U.S. President Joe Biden has three years left in office, but some of his domestic agenda may have a much shorter clock.
The White House has a small window of time to pass any meaningful laws in 2022, including the ‘Build Back Better’ plan, Biden allies tell Reuters, before Congress shifts its attention to the November midterm elections. If Democrats in swing districts get cold feet about passing sweeping legislation as voting gets closer, the $2 trillion landmark bill that funds universal preschool and climate initiatives could be derailed entirely.
Democrats believe chances are slim they will retain a narrow majority in both houses of Congress, which allowed them to pass the $1.9 trillion COVID-19 relief bill in 2021.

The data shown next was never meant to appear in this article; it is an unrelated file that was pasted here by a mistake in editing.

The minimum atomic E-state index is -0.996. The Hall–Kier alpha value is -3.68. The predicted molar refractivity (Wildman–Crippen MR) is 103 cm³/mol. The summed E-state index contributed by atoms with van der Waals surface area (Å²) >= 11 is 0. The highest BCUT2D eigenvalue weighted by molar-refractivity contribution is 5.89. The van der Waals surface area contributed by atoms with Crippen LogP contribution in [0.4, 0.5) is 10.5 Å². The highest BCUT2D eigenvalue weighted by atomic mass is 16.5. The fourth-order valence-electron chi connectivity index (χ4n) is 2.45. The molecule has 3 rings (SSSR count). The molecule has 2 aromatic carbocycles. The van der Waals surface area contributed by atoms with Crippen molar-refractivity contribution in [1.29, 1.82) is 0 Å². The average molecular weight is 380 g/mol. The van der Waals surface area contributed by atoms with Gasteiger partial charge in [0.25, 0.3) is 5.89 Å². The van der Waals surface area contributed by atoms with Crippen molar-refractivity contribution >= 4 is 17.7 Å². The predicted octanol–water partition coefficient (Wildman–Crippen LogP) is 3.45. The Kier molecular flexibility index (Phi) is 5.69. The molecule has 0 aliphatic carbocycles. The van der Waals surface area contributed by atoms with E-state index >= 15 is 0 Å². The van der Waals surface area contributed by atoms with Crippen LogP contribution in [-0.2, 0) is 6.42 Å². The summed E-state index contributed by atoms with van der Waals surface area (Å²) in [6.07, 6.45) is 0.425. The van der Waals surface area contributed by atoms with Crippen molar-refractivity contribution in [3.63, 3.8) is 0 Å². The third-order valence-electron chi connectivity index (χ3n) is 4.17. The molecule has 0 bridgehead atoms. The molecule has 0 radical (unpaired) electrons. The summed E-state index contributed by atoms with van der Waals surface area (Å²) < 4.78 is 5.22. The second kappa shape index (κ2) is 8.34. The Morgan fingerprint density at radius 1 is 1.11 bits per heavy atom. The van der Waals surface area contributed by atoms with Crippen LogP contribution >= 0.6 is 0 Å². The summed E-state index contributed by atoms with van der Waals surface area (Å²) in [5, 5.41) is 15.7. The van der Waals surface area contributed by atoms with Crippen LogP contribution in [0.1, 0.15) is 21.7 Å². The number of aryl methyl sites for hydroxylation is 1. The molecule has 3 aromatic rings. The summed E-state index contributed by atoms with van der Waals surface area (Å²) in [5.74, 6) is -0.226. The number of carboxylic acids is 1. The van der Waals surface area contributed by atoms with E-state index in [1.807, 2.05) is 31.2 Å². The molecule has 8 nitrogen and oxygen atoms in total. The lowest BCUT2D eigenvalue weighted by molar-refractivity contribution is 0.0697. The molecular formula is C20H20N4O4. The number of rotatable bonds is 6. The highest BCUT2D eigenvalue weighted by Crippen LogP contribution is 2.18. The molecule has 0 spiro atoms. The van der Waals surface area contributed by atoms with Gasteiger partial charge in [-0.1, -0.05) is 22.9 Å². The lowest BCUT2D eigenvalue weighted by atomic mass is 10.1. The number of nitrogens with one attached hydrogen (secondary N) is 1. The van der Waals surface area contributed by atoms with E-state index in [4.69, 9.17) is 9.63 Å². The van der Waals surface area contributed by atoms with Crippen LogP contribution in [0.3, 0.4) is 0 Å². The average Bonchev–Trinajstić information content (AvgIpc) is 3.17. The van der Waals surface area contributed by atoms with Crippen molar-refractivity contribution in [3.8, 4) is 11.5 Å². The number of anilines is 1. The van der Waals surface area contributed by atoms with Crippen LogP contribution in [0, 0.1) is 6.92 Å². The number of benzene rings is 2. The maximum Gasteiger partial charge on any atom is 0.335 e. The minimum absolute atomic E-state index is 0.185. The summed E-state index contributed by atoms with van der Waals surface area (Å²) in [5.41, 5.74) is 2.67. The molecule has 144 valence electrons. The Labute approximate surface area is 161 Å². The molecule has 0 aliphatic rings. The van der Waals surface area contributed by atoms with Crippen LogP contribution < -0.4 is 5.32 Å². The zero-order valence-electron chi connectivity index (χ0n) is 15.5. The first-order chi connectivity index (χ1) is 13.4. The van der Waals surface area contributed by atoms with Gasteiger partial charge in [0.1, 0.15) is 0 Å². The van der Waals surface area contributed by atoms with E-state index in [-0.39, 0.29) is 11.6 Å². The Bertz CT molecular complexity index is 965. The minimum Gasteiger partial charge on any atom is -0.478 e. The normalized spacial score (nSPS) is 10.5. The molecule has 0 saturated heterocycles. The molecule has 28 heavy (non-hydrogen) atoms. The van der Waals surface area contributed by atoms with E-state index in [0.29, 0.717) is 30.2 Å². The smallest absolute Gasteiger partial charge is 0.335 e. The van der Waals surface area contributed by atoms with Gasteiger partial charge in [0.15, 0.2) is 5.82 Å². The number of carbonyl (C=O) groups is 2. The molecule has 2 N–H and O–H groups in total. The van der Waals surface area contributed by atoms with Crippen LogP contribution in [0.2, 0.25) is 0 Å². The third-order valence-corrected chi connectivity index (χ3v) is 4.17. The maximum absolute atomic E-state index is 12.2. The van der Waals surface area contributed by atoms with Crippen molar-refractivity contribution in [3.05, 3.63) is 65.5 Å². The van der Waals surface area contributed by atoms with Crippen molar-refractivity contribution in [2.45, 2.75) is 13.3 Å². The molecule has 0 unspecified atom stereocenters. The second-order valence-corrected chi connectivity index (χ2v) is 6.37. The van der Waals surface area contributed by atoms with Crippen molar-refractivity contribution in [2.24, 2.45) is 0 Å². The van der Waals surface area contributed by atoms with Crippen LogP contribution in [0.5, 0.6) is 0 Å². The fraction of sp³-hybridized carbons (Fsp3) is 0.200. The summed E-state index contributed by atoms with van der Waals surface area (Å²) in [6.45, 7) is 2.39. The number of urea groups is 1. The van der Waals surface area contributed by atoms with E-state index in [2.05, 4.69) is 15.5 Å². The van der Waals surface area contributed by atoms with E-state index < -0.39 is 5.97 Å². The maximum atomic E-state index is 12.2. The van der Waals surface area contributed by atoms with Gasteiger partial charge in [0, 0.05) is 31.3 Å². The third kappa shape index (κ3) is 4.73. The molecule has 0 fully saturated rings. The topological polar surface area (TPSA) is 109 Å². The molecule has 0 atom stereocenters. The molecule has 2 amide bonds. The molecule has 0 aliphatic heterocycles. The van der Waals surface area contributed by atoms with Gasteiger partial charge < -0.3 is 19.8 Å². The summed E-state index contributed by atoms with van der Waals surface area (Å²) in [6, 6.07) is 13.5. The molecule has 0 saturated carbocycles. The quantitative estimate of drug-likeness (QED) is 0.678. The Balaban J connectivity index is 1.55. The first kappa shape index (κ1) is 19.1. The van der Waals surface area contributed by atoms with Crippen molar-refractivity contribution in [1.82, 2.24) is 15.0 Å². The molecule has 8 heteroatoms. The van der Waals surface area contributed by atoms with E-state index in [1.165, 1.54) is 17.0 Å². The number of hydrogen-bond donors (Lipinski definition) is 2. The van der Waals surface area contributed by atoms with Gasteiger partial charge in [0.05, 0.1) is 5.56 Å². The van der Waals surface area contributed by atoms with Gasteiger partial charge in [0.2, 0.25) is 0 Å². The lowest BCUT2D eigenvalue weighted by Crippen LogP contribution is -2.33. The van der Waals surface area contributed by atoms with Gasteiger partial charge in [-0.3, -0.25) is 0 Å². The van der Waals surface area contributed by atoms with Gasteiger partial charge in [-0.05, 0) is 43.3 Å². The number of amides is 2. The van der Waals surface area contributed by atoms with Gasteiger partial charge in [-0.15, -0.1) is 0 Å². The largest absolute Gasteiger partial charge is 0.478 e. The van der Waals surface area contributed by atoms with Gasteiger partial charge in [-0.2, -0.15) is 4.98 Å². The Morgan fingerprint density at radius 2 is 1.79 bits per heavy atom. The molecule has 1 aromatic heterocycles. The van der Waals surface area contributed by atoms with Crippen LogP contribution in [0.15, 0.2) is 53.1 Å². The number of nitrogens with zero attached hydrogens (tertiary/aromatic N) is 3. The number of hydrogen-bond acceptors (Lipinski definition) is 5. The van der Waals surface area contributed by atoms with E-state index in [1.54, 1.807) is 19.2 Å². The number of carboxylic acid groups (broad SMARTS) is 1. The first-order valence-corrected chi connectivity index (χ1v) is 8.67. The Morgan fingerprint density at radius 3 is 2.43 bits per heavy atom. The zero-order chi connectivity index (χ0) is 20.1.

All 435 members of the House are up for reelection in 2022, and one-third of the U.S. Senate, including Democrats in competitive districts in Arizona, Georgia and Nevada.
“History has shown that lawmakers are risk averse during the mid term,” says Phil Schiliro, who served as legislative affairs director under former president Barack Obama. “Some have felt they have taken enough difficult votes and they want to focus on reelection,” Schiliro says.